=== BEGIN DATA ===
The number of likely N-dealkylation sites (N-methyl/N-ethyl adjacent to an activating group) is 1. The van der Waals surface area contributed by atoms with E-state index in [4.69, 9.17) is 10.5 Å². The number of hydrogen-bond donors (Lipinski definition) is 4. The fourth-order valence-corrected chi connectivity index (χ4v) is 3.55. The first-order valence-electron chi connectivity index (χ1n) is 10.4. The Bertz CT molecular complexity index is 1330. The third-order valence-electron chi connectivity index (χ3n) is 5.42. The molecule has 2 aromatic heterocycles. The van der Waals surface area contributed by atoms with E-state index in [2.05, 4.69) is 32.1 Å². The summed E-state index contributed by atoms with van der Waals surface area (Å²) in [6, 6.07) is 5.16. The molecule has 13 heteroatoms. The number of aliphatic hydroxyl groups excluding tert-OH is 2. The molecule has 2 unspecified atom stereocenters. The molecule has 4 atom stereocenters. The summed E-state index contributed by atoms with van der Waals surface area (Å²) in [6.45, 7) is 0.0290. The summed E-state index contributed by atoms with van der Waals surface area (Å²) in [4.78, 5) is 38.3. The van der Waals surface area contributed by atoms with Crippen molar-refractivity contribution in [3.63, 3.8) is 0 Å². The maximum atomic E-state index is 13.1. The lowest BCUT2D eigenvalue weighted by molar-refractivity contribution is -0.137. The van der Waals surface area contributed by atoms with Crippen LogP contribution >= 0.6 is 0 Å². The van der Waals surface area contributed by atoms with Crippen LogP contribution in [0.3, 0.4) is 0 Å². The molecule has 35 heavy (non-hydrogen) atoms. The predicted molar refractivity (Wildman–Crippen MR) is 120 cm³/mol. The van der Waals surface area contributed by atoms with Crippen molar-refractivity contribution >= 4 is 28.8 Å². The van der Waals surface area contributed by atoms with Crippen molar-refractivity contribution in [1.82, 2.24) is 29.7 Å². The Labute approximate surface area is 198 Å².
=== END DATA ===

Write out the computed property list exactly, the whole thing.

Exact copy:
The number of likely N-dealkylation sites (N-methyl/N-ethyl adjacent to an activating group) is 1. The van der Waals surface area contributed by atoms with E-state index in [4.69, 9.17) is 10.5 Å². The number of hydrogen-bond donors (Lipinski definition) is 4. The fourth-order valence-corrected chi connectivity index (χ4v) is 3.55. The first-order valence-electron chi connectivity index (χ1n) is 10.4. The Bertz CT molecular complexity index is 1330. The third-order valence-electron chi connectivity index (χ3n) is 5.42. The molecule has 2 aromatic heterocycles. The van der Waals surface area contributed by atoms with E-state index in [2.05, 4.69) is 32.1 Å². The summed E-state index contributed by atoms with van der Waals surface area (Å²) in [6, 6.07) is 5.16. The molecule has 13 heteroatoms. The number of aliphatic hydroxyl groups excluding tert-OH is 2. The molecule has 2 unspecified atom stereocenters. The molecule has 4 atom stereocenters. The summed E-state index contributed by atoms with van der Waals surface area (Å²) in [6.45, 7) is 0.0290. The summed E-state index contributed by atoms with van der Waals surface area (Å²) in [4.78, 5) is 38.3. The van der Waals surface area contributed by atoms with Crippen molar-refractivity contribution in [3.63, 3.8) is 0 Å². The maximum atomic E-state index is 13.1. The lowest BCUT2D eigenvalue weighted by molar-refractivity contribution is -0.137. The van der Waals surface area contributed by atoms with Crippen LogP contribution >= 0.6 is 0 Å². The van der Waals surface area contributed by atoms with Crippen LogP contribution in [0.3, 0.4) is 0 Å². The molecule has 35 heavy (non-hydrogen) atoms. The predicted molar refractivity (Wildman–Crippen MR) is 120 cm³/mol. The van der Waals surface area contributed by atoms with Crippen molar-refractivity contribution >= 4 is 28.8 Å². The van der Waals surface area contributed by atoms with Crippen molar-refractivity contribution in [1.82, 2.24) is 29.7 Å². The Labute approximate surface area is 198 Å².